Anti-adaptive urbanism: long-term implications of building inward-turned neighborhoods in Israel

Nurit Alfasi, Amitai Raphael Shnizik, Maureen Davidson, Alon Kahani

Research output: Contribution to journalArticlepeer-review

16 Scopus citations


Theoretical models of neighborhood planning have changed substantially since the midst of the twentieth century. This is not necessarily the case, however, with the practice of planning and building new neighborhoods. Particularly, the influence of early-modernist models as ‘neighborhood unit” and “towers-in-the-park” remains extremely high. This paper ties these models with term “anti-adaptive urbanism” and highlights the qualities that make them stubborn: The comprehensiveness of the plan, meaning that such neighborhoods follow a complete plan prepared in advance, encompassing the public and private elements; and the hierarchical design dedicated for creating an inward-turned residential areas. Long-term socio-spatial implications of building such neighborhoods are investigated through comparing pairs of old (since the 1950s–1960s) and new (developed since the 1990s) neighborhoods constructed in five cities throughout Israel. Exploring the urban dynamics over the period of 1983–2013, the results reveal the socio-spatial burden of having anti-adaptive neighborhoods.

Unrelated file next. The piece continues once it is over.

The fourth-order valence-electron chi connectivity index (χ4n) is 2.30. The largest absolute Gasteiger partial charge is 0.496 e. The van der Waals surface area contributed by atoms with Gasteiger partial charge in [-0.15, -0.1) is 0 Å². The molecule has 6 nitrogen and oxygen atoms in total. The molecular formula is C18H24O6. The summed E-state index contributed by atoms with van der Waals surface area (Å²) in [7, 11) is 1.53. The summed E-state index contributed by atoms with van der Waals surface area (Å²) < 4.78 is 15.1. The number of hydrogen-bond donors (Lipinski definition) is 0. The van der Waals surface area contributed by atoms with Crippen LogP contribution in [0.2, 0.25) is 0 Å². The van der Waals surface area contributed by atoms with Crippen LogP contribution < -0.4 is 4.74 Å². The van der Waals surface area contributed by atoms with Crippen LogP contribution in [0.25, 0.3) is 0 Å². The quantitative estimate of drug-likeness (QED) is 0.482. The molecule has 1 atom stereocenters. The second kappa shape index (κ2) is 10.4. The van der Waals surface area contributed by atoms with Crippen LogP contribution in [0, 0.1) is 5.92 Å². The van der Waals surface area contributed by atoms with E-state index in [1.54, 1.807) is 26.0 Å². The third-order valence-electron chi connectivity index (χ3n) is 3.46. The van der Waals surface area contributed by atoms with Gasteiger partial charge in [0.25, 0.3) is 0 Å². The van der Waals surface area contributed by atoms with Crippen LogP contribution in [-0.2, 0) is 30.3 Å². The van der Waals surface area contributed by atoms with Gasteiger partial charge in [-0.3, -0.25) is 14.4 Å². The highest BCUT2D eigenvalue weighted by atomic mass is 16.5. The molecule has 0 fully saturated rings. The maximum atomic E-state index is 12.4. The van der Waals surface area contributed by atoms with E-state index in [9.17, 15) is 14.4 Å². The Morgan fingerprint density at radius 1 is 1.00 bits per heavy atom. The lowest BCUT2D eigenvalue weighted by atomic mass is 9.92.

Original languageEnglish
Pages (from-to)387-409
Number of pages23
JournalJournal of Urbanism
Issue number4
StatePublished - 1 Oct 2020


  • Neighborhood planning
  • adaptive urbanism
  • anti-adaptive neighborhoods
  • neighborhood Unit
  • towers-in-the-Park

ASJC Scopus subject areas

  • Geography, Planning and Development
  • Urban Studies


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